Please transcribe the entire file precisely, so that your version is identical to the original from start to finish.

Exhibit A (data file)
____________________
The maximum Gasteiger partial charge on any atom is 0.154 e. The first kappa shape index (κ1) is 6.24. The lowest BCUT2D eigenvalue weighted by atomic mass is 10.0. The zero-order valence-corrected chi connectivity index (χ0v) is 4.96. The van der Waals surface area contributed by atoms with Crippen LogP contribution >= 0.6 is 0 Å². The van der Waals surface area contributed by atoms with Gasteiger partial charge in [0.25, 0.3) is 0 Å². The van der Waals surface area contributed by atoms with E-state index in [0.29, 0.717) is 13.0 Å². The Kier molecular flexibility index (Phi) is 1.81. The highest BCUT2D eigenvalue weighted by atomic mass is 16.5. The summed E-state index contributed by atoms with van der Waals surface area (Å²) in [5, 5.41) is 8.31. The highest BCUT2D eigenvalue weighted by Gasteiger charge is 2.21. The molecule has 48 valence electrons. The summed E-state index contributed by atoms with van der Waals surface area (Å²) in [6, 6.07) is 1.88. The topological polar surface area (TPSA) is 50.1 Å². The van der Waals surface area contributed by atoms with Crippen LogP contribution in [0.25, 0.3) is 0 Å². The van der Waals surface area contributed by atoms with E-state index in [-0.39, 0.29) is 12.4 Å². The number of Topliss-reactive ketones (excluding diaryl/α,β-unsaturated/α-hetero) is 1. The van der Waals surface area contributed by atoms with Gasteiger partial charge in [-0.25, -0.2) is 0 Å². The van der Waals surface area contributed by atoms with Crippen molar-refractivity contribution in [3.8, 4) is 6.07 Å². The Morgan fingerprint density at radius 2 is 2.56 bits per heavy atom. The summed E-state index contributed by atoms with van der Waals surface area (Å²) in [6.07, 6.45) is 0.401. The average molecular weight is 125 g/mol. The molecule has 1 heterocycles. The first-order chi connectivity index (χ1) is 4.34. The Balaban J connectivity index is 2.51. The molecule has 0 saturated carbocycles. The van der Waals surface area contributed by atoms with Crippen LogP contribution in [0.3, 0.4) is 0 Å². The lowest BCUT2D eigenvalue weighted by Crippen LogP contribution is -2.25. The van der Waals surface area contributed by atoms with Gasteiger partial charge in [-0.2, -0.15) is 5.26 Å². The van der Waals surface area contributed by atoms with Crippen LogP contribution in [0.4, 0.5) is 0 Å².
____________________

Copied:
The maximum Gasteiger partial charge on any atom is 0.154 e. The first kappa shape index (κ1) is 6.24. The lowest BCUT2D eigenvalue weighted by atomic mass is 10.0. The zero-order valence-corrected chi connectivity index (χ0v) is 4.96. The van der Waals surface area contributed by atoms with Crippen LogP contribution >= 0.6 is 0 Å². The van der Waals surface area contributed by atoms with Gasteiger partial charge in [0.25, 0.3) is 0 Å². The van der Waals surface area contributed by atoms with E-state index in [0.29, 0.717) is 13.0 Å². The Kier molecular flexibility index (Phi) is 1.81. The highest BCUT2D eigenvalue weighted by atomic mass is 16.5. The summed E-state index contributed by atoms with van der Waals surface area (Å²) in [5, 5.41) is 8.31. The highest BCUT2D eigenvalue weighted by Gasteiger charge is 2.21. The molecule has 48 valence electrons. The summed E-state index contributed by atoms with van der Waals surface area (Å²) in [6, 6.07) is 1.88. The topological polar surface area (TPSA) is 50.1 Å². The van der Waals surface area contributed by atoms with Crippen LogP contribution in [0.25, 0.3) is 0 Å². The van der Waals surface area contributed by atoms with E-state index in [-0.39, 0.29) is 12.4 Å². The number of Topliss-reactive ketones (excluding diaryl/α,β-unsaturated/α-hetero) is 1. The van der Waals surface area contributed by atoms with Gasteiger partial charge in [-0.25, -0.2) is 0 Å². The van der Waals surface area contributed by atoms with Crippen molar-refractivity contribution in [3.8, 4) is 6.07 Å². The Morgan fingerprint density at radius 2 is 2.56 bits per heavy atom. The summed E-state index contributed by atoms with van der Waals surface area (Å²) in [6.07, 6.45) is 0.401. The average molecular weight is 125 g/mol. The molecule has 1 heterocycles. The first-order chi connectivity index (χ1) is 4.34. The Balaban J connectivity index is 2.51. The molecule has 0 saturated carbocycles. The van der Waals surface area contributed by atoms with Crippen LogP contribution in [0.3, 0.4) is 0 Å². The lowest BCUT2D eigenvalue weighted by Crippen LogP contribution is -2.25. The van der Waals surface area contributed by atoms with Gasteiger partial charge in [-0.2, -0.15) is 5.26 Å². The van der Waals surface area contributed by atoms with Crippen LogP contribution in [0.4, 0.5) is 0 Å².